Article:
“From an atheist’s perspective, they believe when they die, they cease to exist. And we say ‘no, you’re not going to cease to exist; you’re going to spend eternity with God or without God. And if you’re an atheist, you’re going to be spending it without God.’ “

And yes, Marrapodi quoted the other side, too:

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Der Spiegel and the cutting question of circumcision

 The issue of circumcision has returned to Germany’s newspapers — and the manner in which the controversy is being discussed suggests that while the press is aware of the issues of personal autonomy generated by state intervention into the private sphere, the religious liberty (or perhaps the religious sensibility) issue is missing from the story.

The English-language section of Der Spiegel ran a news analysis story on 27 Sept 2013 entitled “Cutting Controversy: German Court Sets New Circumcision Rules”. It also ran a story in the German-language Panorama section entitled: “Kinder müssen vorher aufgeklärt werden” that reported a court in Hamm had ruled that parents and doctors must first discuss the procedure with a boy before he is circumcised.

The issue of circumcision of boys in Germany carries with it the baggage of the Nazi era and is fraught with social, cultural and religious issues. The issue attracted international prominence in 2012 when a Cologne court ruled that religious circumcision of boys constituted “bodily harm”. Der Spiegel noted that court held that as a matter of law:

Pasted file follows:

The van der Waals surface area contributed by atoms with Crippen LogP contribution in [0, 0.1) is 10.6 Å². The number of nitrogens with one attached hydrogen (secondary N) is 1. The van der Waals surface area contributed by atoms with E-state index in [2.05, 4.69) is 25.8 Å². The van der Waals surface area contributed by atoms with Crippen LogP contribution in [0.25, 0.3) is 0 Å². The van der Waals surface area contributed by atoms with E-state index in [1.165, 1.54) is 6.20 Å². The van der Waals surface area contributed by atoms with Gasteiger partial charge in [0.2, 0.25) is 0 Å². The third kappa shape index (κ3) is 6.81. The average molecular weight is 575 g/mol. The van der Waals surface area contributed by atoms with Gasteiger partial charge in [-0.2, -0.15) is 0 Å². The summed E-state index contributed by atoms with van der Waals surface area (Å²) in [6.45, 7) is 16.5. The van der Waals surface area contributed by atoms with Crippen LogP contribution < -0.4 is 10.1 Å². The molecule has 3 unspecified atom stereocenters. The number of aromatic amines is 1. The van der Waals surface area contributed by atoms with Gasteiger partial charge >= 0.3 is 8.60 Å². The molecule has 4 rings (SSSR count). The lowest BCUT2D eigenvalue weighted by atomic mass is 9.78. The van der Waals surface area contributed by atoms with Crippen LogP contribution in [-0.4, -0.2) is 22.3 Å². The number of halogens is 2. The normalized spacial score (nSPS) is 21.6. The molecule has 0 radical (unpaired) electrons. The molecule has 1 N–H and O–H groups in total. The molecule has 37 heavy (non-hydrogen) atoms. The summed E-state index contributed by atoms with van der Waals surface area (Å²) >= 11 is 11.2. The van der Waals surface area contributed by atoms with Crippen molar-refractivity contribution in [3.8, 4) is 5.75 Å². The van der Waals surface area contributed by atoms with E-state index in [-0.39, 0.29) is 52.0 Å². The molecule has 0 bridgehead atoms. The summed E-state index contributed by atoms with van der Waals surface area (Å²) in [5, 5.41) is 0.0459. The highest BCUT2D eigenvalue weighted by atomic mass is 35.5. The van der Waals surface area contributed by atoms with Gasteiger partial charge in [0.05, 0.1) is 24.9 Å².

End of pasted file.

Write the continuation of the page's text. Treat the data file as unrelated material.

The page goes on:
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The warning in the atheist pastor story

The New York Times today has a piece headlined “Minister Admits Overstating Her Credentials,” an update of sorts to the previous week’s fluffy profile of a mainline pastor (“After a Crisis of Faith, a Former Minister Finds a New, Secular Mission”) that began:

Nine days before Easter in 2012, the Rev. Teresa MacBain sent a letter to the congregants she had pastored for three years at a Methodist church in Tallahassee, Fla. For much of that time, she had preached the Gospel every Sunday, only to slip each Monday into tormented doubt.

GetReligion readers are familiar with this story, as it was big news back in 2012 when CNN, NPR and Religion News Service covered it. Last week the Times had this follow-up: